Former Governor Clyde Hoey Died at His U.S. Senate Desk, 1954

Gov. Clyde Hoey speaks at the opening of a tobacco market  in Rocky Mount in 1938. Image from the State Archives

On May 12, 1954, Clyde Hoey died in his office in the U.S. Capitol.

A native of Shelby, Hoey married Bess Gardner, sister of Governor O. Max Gardner, and is counted as part of the “Shelby Dynasty,” that dominated state government for two decades. Hoey served as governor from 1937 until 1941. Until his bid for governor, he concentrated on his law practice and worked as a lobbyist.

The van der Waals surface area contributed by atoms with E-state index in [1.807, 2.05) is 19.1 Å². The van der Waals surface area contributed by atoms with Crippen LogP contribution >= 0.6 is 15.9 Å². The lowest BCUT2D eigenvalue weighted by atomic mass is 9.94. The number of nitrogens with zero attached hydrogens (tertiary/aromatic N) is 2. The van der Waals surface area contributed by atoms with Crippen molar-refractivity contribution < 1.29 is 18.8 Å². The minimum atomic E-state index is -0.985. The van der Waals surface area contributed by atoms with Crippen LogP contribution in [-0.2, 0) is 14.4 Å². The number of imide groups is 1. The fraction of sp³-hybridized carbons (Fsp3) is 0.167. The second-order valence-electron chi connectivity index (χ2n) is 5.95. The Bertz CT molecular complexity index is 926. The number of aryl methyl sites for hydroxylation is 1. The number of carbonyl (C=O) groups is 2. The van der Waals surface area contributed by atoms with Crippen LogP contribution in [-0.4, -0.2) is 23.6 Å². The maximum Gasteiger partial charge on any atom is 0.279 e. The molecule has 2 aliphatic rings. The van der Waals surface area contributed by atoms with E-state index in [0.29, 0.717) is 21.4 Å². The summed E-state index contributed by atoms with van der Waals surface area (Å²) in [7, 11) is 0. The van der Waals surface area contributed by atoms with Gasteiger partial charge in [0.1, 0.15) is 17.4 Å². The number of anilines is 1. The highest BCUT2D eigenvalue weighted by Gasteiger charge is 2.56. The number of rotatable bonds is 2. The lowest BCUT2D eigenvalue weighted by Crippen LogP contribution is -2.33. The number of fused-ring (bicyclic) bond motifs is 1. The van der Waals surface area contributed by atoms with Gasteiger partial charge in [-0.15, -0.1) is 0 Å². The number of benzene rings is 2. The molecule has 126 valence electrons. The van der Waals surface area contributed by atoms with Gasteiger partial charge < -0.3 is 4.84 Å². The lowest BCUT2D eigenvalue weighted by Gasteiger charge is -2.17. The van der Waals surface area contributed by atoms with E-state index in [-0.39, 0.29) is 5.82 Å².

Former Governor Clyde Hoey Like his predecessors, the conservative Hoey gave priority to a balanced state budget and exhibited little enthusiasm for the New Deal, which by the late 1930s was no longer a major political force in North Carolina.

In 1944, Hoey defeated former Gov. Cameron Morrison in a race for the U.S. Senate. His election secured his place in history as only the second North Carolinian to serve as governor, in both houses of the state legislature and in both houses of Congress.

Today, Hoey is remembered for his oratory, courtly manner, long white hair and distinctive style of dress, which included swallow-tail coat, striped pants, wing collar, high-topped shoes and flower in his lapel.

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